Spectrum is the foundation of the mobile business, a fact made abundantly clear by the situation faced by Telenor India, which is a regional–not nation-wide–provider, owns limited spectrum for its 2G network and slim to non-existent chances for acquiring new fourth generation or even third generation network spectrum to create a national footprint.
As a result, Telenor might be in a rather unfortunate position: possibly forced to exit the market, but owning few assets the other logical buyers (mobile service providers) will want.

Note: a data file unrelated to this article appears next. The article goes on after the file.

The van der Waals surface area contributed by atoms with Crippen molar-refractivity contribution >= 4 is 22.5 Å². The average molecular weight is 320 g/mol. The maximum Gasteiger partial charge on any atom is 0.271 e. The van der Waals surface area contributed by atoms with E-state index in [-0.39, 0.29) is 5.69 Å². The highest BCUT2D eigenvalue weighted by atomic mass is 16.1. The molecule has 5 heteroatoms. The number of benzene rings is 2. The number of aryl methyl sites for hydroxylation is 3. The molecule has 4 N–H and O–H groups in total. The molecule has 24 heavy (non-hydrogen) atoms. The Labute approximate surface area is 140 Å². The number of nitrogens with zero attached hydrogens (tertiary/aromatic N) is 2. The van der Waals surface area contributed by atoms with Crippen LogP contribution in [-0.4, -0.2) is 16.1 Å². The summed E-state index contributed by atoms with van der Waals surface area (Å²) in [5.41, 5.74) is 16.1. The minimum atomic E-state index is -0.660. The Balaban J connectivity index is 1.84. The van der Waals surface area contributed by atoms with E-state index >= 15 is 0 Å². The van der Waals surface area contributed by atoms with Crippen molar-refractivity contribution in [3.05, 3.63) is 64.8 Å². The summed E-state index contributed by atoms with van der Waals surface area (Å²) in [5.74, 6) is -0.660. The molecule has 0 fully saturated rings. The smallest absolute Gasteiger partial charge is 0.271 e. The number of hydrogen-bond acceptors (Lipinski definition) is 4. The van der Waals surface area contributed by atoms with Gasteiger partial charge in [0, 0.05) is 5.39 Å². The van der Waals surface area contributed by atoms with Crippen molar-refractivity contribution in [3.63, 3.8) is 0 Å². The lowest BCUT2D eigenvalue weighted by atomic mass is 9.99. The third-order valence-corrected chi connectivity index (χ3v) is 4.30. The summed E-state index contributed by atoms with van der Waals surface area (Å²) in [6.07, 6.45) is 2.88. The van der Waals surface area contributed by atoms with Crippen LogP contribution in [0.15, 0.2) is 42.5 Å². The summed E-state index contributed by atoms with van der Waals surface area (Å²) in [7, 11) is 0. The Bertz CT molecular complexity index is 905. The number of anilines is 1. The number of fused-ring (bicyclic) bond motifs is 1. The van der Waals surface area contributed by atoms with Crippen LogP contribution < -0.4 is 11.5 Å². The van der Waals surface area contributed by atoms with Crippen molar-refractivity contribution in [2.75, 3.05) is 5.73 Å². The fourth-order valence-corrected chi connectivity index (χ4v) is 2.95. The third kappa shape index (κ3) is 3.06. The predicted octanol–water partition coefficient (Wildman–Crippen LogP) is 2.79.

“4G is changing the rules of the game – it is leading to disruption, which is accelerating consolidation,” says Hemant Joshi, Deloitte Haskins & Sells partner. “It will become increasingly difficult for regional players to survive until they become a pan-India player.”
Telenor India, which was adding over a million subscribers a month in mid-2014, added just 250,000 subscribers in February of 2016, compared with 2.9 million for Airtel, over two million for Vodafone and 1.5 million for Idea.